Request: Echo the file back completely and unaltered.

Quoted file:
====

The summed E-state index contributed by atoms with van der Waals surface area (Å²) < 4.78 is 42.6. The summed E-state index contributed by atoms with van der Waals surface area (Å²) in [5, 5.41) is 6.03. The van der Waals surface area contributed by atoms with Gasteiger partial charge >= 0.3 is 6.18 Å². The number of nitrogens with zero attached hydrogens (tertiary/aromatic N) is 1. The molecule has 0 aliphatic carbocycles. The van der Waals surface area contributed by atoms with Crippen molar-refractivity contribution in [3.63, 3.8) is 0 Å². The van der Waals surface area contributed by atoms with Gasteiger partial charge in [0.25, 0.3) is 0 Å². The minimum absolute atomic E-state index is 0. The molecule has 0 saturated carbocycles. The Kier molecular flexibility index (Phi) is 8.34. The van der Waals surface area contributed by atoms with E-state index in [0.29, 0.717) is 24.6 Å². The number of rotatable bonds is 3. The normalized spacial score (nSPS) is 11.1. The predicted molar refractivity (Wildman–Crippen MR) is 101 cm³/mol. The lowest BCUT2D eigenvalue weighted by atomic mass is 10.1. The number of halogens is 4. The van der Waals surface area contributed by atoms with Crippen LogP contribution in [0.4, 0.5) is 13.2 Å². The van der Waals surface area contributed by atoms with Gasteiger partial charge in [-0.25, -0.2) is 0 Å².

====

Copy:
The summed E-state index contributed by atoms with van der Waals surface area (Å²) < 4.78 is 42.6. The summed E-state index contributed by atoms with van der Waals surface area (Å²) in [5, 5.41) is 6.03. The van der Waals surface area contributed by atoms with Gasteiger partial charge >= 0.3 is 6.18 Å². The number of nitrogens with zero attached hydrogens (tertiary/aromatic N) is 1. The molecule has 0 aliphatic carbocycles. The van der Waals surface area contributed by atoms with Crippen molar-refractivity contribution in [3.63, 3.8) is 0 Å². The van der Waals surface area contributed by atoms with Gasteiger partial charge in [0.25, 0.3) is 0 Å². The minimum absolute atomic E-state index is 0. The molecule has 0 saturated carbocycles. The Kier molecular flexibility index (Phi) is 8.34. The van der Waals surface area contributed by atoms with E-state index in [0.29, 0.717) is 24.6 Å². The number of rotatable bonds is 3. The normalized spacial score (nSPS) is 11.1. The predicted molar refractivity (Wildman–Crippen MR) is 101 cm³/mol. The lowest BCUT2D eigenvalue weighted by atomic mass is 10.1. The number of halogens is 4. The van der Waals surface area contributed by atoms with Crippen LogP contribution in [0.4, 0.5) is 13.2 Å². The van der Waals surface area contributed by atoms with Gasteiger partial charge in [-0.25, -0.2) is 0 Å².